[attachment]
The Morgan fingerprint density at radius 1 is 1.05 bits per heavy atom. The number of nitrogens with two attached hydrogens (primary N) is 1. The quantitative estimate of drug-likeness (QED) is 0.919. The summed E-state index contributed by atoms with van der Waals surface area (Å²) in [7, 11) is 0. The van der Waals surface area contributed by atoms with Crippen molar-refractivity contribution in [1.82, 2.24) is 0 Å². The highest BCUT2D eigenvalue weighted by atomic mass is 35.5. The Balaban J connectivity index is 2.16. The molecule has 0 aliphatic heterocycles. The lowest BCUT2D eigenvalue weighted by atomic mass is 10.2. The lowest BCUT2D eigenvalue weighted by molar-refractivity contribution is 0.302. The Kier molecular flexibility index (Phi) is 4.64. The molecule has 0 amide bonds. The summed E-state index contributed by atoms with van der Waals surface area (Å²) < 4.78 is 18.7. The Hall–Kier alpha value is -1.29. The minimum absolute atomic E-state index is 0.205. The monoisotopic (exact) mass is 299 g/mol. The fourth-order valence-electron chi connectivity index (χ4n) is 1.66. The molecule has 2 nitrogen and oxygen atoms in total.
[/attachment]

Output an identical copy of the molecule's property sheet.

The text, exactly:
The Morgan fingerprint density at radius 1 is 1.05 bits per heavy atom. The number of nitrogens with two attached hydrogens (primary N) is 1. The quantitative estimate of drug-likeness (QED) is 0.919. The summed E-state index contributed by atoms with van der Waals surface area (Å²) in [7, 11) is 0. The van der Waals surface area contributed by atoms with Crippen molar-refractivity contribution in [1.82, 2.24) is 0 Å². The highest BCUT2D eigenvalue weighted by atomic mass is 35.5. The Balaban J connectivity index is 2.16. The molecule has 0 aliphatic heterocycles. The lowest BCUT2D eigenvalue weighted by atomic mass is 10.2. The lowest BCUT2D eigenvalue weighted by molar-refractivity contribution is 0.302. The Kier molecular flexibility index (Phi) is 4.64. The molecule has 0 amide bonds. The summed E-state index contributed by atoms with van der Waals surface area (Å²) < 4.78 is 18.7. The Hall–Kier alpha value is -1.29. The minimum absolute atomic E-state index is 0.205. The monoisotopic (exact) mass is 299 g/mol. The fourth-order valence-electron chi connectivity index (χ4n) is 1.66. The molecule has 2 nitrogen and oxygen atoms in total.